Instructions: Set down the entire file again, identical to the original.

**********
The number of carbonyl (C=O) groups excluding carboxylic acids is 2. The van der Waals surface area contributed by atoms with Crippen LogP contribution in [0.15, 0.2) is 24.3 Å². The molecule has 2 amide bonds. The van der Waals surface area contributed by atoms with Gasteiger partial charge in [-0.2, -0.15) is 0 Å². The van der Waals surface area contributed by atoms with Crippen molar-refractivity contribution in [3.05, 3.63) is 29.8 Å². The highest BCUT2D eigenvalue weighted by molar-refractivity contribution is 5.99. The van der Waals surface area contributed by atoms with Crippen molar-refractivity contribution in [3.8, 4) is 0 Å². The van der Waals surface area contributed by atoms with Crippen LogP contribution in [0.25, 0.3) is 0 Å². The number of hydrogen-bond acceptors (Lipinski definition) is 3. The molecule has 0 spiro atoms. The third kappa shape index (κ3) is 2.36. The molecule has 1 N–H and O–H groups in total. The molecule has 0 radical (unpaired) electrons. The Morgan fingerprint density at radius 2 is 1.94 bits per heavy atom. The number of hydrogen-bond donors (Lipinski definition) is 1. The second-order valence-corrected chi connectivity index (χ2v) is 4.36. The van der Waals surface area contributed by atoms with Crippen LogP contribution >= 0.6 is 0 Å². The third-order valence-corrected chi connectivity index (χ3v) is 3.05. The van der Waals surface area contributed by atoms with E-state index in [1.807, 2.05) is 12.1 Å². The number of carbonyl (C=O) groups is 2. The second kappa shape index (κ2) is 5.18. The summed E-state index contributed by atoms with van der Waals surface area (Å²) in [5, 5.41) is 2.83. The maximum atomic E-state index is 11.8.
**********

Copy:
The number of carbonyl (C=O) groups excluding carboxylic acids is 2. The van der Waals surface area contributed by atoms with Crippen LogP contribution in [0.15, 0.2) is 24.3 Å². The molecule has 2 amide bonds. The van der Waals surface area contributed by atoms with Gasteiger partial charge in [-0.2, -0.15) is 0 Å². The van der Waals surface area contributed by atoms with Crippen molar-refractivity contribution in [3.05, 3.63) is 29.8 Å². The highest BCUT2D eigenvalue weighted by molar-refractivity contribution is 5.99. The van der Waals surface area contributed by atoms with Crippen molar-refractivity contribution in [3.8, 4) is 0 Å². The van der Waals surface area contributed by atoms with Crippen LogP contribution in [0.25, 0.3) is 0 Å². The number of hydrogen-bond acceptors (Lipinski definition) is 3. The molecule has 0 spiro atoms. The third kappa shape index (κ3) is 2.36. The molecule has 1 N–H and O–H groups in total. The molecule has 0 radical (unpaired) electrons. The Morgan fingerprint density at radius 2 is 1.94 bits per heavy atom. The number of hydrogen-bond donors (Lipinski definition) is 1. The second-order valence-corrected chi connectivity index (χ2v) is 4.36. The van der Waals surface area contributed by atoms with Crippen LogP contribution >= 0.6 is 0 Å². The third-order valence-corrected chi connectivity index (χ3v) is 3.05. The van der Waals surface area contributed by atoms with E-state index in [1.807, 2.05) is 12.1 Å². The number of carbonyl (C=O) groups is 2. The second kappa shape index (κ2) is 5.18. The summed E-state index contributed by atoms with van der Waals surface area (Å²) in [5, 5.41) is 2.83. The maximum atomic E-state index is 11.8.